Clybourne Park Director On How She Dealt With The Horror

Clybourne Park Director On How She Dealt With The Horror

This week's column catches up with all the big Broadway shows of the season via my interviews with a slew of deeply honored Tony nominees.

One of them, Pam MacKinnon, deserves a separate writeup.

Pam did the socko direction for the Pulitzer wining Clybourne Park, which takes off from the racial progress classic A Raisin in The Sun by imagining what happens in the decades afterwards.

But the real drama is that at one point, producer Scott Rudin pulled out of moving the play to Broadway because playwright Bruce Norris had backed out of acting in Rudin's TV pilot.

Was that period nerve wracking?

"Of course it was nerve wracking," she told me. "Dreadful. And then it was fine."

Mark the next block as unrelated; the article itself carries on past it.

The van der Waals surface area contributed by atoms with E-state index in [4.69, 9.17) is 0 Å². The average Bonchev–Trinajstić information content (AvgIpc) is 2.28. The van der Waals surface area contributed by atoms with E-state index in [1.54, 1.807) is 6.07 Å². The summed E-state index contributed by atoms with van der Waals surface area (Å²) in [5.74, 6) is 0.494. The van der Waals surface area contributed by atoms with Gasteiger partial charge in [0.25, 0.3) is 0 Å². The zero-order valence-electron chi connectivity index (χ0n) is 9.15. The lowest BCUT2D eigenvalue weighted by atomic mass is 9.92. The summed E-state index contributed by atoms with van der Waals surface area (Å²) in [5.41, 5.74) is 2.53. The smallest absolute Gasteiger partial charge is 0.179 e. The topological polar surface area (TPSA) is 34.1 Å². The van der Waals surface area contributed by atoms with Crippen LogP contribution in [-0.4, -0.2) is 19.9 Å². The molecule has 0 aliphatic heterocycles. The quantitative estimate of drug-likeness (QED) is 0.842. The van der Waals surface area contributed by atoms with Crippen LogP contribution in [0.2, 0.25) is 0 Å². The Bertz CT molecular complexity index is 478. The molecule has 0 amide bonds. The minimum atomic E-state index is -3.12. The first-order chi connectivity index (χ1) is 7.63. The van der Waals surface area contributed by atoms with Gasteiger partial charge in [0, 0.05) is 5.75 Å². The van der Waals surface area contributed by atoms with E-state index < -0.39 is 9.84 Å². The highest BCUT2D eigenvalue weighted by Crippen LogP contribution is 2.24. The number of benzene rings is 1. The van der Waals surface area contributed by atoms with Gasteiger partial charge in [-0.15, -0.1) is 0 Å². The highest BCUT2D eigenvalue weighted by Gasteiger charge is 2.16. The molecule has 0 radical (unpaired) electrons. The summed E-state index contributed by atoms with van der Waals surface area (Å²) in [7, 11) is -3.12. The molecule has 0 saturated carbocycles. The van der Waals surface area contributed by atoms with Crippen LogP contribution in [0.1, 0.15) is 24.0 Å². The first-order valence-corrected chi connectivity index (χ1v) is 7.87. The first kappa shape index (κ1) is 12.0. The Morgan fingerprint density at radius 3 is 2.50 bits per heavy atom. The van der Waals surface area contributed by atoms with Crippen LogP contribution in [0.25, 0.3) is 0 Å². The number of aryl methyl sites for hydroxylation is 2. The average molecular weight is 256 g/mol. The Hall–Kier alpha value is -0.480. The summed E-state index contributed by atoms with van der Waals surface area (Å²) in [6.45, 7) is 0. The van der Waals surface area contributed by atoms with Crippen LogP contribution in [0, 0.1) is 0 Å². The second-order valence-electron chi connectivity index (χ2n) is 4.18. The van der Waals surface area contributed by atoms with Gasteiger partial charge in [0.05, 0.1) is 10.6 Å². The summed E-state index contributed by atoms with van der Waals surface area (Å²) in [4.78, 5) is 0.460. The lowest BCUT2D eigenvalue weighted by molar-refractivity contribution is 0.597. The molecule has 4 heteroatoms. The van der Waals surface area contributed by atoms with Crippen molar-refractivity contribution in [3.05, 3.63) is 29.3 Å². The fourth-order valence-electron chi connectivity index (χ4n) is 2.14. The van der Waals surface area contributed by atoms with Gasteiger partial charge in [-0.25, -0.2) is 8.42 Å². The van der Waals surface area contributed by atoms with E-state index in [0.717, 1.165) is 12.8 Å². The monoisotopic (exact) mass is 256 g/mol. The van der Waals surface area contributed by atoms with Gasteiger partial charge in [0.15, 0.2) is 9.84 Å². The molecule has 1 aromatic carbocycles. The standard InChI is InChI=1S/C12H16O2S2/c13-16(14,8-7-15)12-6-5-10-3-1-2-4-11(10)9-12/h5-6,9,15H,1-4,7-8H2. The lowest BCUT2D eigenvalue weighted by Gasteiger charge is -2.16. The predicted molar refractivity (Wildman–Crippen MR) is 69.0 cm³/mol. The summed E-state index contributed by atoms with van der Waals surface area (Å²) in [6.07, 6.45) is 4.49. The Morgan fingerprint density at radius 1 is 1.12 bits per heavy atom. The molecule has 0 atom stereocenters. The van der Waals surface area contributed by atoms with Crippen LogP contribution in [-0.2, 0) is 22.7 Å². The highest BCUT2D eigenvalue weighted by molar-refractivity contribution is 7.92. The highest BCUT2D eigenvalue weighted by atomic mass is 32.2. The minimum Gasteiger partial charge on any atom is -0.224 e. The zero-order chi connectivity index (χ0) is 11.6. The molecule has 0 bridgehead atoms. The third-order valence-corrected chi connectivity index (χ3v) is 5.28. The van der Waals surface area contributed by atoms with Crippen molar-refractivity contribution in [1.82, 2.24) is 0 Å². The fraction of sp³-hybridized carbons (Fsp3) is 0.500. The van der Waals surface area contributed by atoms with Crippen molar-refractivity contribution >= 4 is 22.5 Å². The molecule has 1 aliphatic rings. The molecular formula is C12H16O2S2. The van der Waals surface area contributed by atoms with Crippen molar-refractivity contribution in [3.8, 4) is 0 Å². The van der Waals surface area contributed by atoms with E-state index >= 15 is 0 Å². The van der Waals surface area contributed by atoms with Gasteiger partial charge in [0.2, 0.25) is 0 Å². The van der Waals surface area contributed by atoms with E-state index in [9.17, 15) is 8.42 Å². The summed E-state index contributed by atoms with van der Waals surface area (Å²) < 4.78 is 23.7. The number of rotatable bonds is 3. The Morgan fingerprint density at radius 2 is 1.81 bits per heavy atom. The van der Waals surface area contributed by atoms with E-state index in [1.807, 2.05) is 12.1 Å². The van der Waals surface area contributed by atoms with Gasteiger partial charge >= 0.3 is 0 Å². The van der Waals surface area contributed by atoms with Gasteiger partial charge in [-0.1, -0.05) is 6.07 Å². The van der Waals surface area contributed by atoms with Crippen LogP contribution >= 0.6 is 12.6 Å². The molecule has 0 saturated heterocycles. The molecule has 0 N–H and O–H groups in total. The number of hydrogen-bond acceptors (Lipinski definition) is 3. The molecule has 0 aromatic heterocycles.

(They got other producers.)

MacKinnon said she learned that when she's in emotional turmoil like that, "I'm not raging at the sun, moon, and stars--I get really sleepy."

Let that be a lesson to all of us---lethargy gets you through, and then everything's fine!

How has the play changed in its transition?

"It's gotten deeper," she told me. "There's a lot of ugly racist stuff that comes to the fore, and we own that more, while not dropping the laughs."

And the result is considered the frontrunner for Best Play.

Postscript: After all that, Rudin's pilot wasn't picked up anyway. I hear screaming. Anybody want to pick up a pilot?


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